Cite This Page:

Columbia University's Mailman School of Public Health. "An avian flu that jumps from birds to mammals is killing New England's baby seals." ScienceDaily. ScienceDaily, 31 July 2012. <www.sciencedaily.com/releases/2012/07/120731094749.htm>.
Columbia University's Mailman School of Public Health. (2012, July 31). An avian flu that jumps from birds to mammals is killing New England's baby seals. ScienceDaily. Retrieved April 23, 2014 from www.sciencedaily.com/releases/2012/07/120731094749.htm
Columbia University's Mailman School of Public Health. "An avian flu that jumps from birds to mammals is killing New England's baby seals." ScienceDaily. www.sciencedaily.com/releases/2012/07/120731094749.htm (accessed April 23, 2014).

Share This



More Plants & Animals News

Wednesday, April 23, 2014

Featured Research

from universities, journals, and other organizations


Featured Videos

from AP, Reuters, AFP, and other news services

Raw: Leopard Bites Man in India

Raw: Leopard Bites Man in India

AP (Apr. 22, 2014) A leopard caused panic in the city of Chandrapur on Monday when it sprung from the roof of a house and charged at rescue workers. (April 22) Video provided by AP
Powered by NewsLook.com
Iowa College Finds Beauty in Bulldogs

Iowa College Finds Beauty in Bulldogs

AP (Apr. 22, 2014) Drake University hosts 35th annual Beautiful Bulldog Contest. (April 21) Video provided by AP
Powered by NewsLook.com
805-Pound Shark Caught Off The Coast Of Florida

805-Pound Shark Caught Off The Coast Of Florida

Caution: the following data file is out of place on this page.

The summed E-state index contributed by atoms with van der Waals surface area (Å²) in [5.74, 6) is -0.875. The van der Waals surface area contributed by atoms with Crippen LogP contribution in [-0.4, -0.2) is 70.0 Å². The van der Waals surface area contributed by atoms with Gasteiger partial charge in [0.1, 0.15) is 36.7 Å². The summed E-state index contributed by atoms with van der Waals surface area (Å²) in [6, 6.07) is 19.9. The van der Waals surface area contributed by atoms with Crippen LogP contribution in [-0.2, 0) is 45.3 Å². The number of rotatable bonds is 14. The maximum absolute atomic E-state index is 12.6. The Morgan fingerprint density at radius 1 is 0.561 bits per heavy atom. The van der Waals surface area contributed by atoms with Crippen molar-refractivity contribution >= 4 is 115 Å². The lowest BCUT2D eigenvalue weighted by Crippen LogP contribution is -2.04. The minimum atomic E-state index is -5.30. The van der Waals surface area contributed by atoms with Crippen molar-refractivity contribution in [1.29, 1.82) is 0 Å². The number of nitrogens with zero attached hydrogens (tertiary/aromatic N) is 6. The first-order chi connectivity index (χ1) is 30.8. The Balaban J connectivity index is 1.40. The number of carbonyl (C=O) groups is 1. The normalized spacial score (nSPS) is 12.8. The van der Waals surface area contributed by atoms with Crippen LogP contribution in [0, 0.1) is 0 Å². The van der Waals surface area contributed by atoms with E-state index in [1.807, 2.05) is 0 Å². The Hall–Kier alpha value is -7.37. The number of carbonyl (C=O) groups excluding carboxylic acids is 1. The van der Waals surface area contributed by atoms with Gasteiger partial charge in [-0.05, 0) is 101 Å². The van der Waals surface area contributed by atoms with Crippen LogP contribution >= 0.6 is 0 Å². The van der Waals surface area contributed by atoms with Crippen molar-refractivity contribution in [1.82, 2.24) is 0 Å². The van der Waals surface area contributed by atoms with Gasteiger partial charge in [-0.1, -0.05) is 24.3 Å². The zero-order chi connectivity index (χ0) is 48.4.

Newsy (Apr. 22, 2014) One Florida fisherman caught a 805-pound shark off the coast of Florida earlier this month. Video provided by Newsy
Powered by NewsLook.com
Breakfast Foods Are Getting Pricier

Breakfast Foods Are Getting Pricier

AP (Apr. 21, 2014) Breakfast is now being served with a side of sticker shock. The cost of morning staples like bacon, coffee and orange juice is on the rise because of global supply problems. (April 21) Video provided by AP
Powered by NewsLook.com

Search ScienceDaily

Number of stories in archives: 140,361

Find with keyword(s):
Enter a keyword or phrase to search ScienceDaily for related topics and research stories.

Save/Print:
Share:

Breaking News:

More Coverage


New Influenza Virus from Seals Highlights the Risks of Pandemic Flu from Animals

July 31, 2012 A new strain of influenza virus found in harbor seals could represent a threat to wildlife and human health, according to ... read more
from the past week

In Other News

... from NewsDaily.com

Science News

Health News

Environment News

Technology News



Save/Print:
Share:

Free Subscriptions


Get the latest science news with ScienceDaily's free email newsletters, updated daily and weekly. Or view hourly updated newsfeeds in your RSS reader:

Get Social & Mobile


Keep up to date with the latest news from ScienceDaily via social networks and mobile apps:

Have Feedback?


Tell us what you think of ScienceDaily -- we welcome both positive and negative comments. Have any problems using the site? Questions?
Mobile: iPhone Android Web
Follow: Facebook Twitter Google+
Subscribe: RSS Feeds Email Newsletters
Latest Headlines Health & Medicine Mind & Brain Space & Time Matter & Energy Computers & Math Plants & Animals Earth & Climate Fossils & Ruins